to enter and remain in fresh water areas for extended periods of
time (NMFS 2000).
V. COMMUNITY ECOLOGY
sawfishes feed on small schooling fishes such as mullet and herrings,
typically using the rostrum to slash through schools, eating those
fish wounded in the attack. Some have been observed feeding
on crustaceans and other benthic organisms. In these cases,
the rostrum is often used to stir up the benthos, startling prey
(Bigelow and Schroeder 1953).
Young Pristis pectinata may be vulnerable to attack by
sharks, but there are no other known predators.
Smalltooth sawfishes generally
inhabit inhabit shallow coastal waters of inshore bars and banks,
mangrove creeks, seagrass beds, and river mouths, primarily over
muddy or sandy bottoms. They occasionally enter freshwater.
They are most commonly observed within 1 mile of land, at depths
less than 10 m (32.8 feet) (NMFS 2000).
Young Pristis pectinata are most
often found on sallow sands and mud banks no deeper than 30 cm (11.8
inches). Larger juveniles are dependent on shallow inshore
habitats near river mouths and estuaries where water depth averages
approximately 2 m (6.6 feet). Adults can be found in waters
of 100 m depths (Simpfendorfer
VI. SPECIAL STATUS
Pristis pectinata, has been listed
Federally as an Endangered species since April 1, 2003, and was
the first elasmobranch to be listed under the Endangered Species
Act of 1973. It has been listed by the State of Florida as
Endangered since April, 1992. The National Marine Fisheries
Service (NOAA Fisheries) is the lead agency responsible for imperiled
the early 1900s large numbers of sawfishes were captured and killed
by recreational fishers, who removed the rostra of sawfishes as
trophies. Pristis pectinata has never been
commercially important, but large numbers of them were incidentally
captured in commercial fisheries operations due to the ease with
which their rostra became entangled in lines and nets. This
is likely the primary cause of the rapid decline observed in the
overall population, though habitat loss and degradation as well
as pollution effects also played significant roles (NMFS 2000).
threats to smalltooth sawfishes include: habitat degradation
and loss of wetland habitat, eutrophication of coastal waters, point
and non-point sources of pollution, increased sedimentation and
turbidity, and hydrologic modification for human uses (NMFS 2000).
Current conservation efforts
are confined to monitoring activities, life history research, raising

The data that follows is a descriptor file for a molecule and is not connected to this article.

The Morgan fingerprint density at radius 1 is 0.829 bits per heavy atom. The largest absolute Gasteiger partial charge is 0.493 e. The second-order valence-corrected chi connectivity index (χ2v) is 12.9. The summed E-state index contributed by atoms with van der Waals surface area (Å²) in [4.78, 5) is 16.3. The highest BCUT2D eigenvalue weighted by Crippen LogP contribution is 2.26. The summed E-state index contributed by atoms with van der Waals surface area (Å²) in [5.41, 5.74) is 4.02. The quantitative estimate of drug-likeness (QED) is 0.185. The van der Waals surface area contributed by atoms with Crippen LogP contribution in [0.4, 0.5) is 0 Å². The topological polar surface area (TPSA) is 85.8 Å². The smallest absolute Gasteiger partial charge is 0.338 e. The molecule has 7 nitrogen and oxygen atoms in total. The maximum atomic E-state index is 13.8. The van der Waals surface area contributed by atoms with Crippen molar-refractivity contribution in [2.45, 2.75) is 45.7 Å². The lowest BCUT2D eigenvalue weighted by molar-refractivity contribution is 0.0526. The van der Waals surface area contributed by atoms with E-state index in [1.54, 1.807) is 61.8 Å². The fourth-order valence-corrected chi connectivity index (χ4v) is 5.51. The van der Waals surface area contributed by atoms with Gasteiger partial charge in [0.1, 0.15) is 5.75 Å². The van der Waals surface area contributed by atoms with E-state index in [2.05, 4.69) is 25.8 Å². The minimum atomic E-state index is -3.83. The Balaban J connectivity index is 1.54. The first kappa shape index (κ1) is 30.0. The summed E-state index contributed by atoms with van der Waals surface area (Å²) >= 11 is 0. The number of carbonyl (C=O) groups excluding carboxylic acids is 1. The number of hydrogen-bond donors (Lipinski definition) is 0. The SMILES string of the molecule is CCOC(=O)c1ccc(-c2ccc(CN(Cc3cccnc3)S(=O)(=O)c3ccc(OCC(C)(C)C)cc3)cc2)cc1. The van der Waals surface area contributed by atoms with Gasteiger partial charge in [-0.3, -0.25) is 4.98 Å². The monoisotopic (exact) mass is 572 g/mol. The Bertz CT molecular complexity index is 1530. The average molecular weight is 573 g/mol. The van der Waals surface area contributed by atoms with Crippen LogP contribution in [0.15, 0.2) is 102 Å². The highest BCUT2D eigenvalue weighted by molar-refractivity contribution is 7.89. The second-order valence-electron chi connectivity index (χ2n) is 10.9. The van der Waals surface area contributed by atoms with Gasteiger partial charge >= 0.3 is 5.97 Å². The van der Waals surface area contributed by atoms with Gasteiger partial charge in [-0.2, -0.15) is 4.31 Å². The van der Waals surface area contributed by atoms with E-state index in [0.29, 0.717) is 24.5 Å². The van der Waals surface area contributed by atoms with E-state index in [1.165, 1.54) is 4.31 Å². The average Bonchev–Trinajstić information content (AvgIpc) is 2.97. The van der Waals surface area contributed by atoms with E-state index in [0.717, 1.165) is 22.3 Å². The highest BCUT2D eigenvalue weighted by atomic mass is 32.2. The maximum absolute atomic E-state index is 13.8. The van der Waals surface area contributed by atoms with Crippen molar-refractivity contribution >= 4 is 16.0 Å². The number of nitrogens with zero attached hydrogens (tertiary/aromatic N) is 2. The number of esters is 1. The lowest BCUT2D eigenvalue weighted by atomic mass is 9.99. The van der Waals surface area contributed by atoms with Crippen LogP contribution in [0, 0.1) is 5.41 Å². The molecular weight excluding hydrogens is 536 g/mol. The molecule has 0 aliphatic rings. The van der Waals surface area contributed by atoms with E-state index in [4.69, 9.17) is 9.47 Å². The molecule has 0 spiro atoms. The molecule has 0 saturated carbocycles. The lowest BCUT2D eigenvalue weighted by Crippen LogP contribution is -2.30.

public awareness, and possession prohibition. A management
and recovery plan is under development (Simpfendorfer
Adams, W.F. and C. Wilson. 1995.
The status of the smalltooth sawfish, Pristis
pectinata Latham 1794 (Pristiformes:
Pristidae), in the United States. Chondros
Bean, T.H. 1892. Observations upon fishes
and fish culture. Bull. U.S. Fish.
Comm. 10:49 - 61.
Bigelow, H.B. and W.C. Schroeder. 1953.
Sawfishes, guitarfishes, skates and
rays. Pp. 1 - 514 in: Tee-Van, J.,
C.M. Breder, A.E. Parr, W.C. Schroeder,
and L.P. Schultz (eds.). Fishes of
the Western North Atlantic, Part Two.
Mem. Sear Found. Mar. Res. I.
Bigelow, H.B. and W.C. Schroeder. 1948.
New genera and species of batoid
fishes. J. Mar. Res. 543 - 566.
Breder, C.M. 1952. On the utility of
the saw of the sawfish. Copeia
1952 (2):90 - 91.
Evermann, B.W. and B.A. Bean. 1892.
The fishes of Texas and the Rio Grande
Basin considered chiefly with reference
to their geographical distribution.
Bull. U.S. Fish. Comm. 12:57-126.
Gilmore, R.G. 1995. Environmental
and biogeographic factors
influencing ichtyofaunal diversity:
Indian River Lagoon. Bull. Mar. Sci.
Last, P.R. and J.D. Stevens. 1994.
Sharks and Rays of Australia. CSIRO,
Australia. 513 pp.
National Marine Fisheries Service. 2000.
Status review of the smalltooth sawfish
Schmid, T.H., L.M. Ehrhardt, and F.F. Snelson.
1988. Notes on the occurrence
of rays (Elasmobranchii, batoidea) in the
Indian River Lagoon system, Florida.
Fl. Sci. 51(2):121-128.
Simpfendorfer, C.A. 2005. Threatened
fishes of the World: Pristis pectinata
Latham, 1794 (Pristidae). Environmental
Biology of Fishes
Simpfendorfer, C.A. 2000. Predicting
population recovery rates for endangered
Western Atlantic sawfishes using demographic
Biology of Fishes. 58:371-377.
Snelson, F.F. and S.E. Williams. 1981.
Notes on the occurrence, distribution,
and biology of elasmobranch fishes in the
Indian River Lagoon system,
Florida. Estuaries 4(2):110 - 120.
Stehmann, M. 1981. Pristidae.
In: W. Fischer, G. Bianchi, and W.B. Scott (eds.)
FAO species identification sheets for fishery
purposes. Eastern Central Atlantic
Fishing Areas 34, 47 (in part). Vol.
K. Hill, Smithsonian Marine Station
Submit additional information, photos or comments
Page last updated: July 25, 2006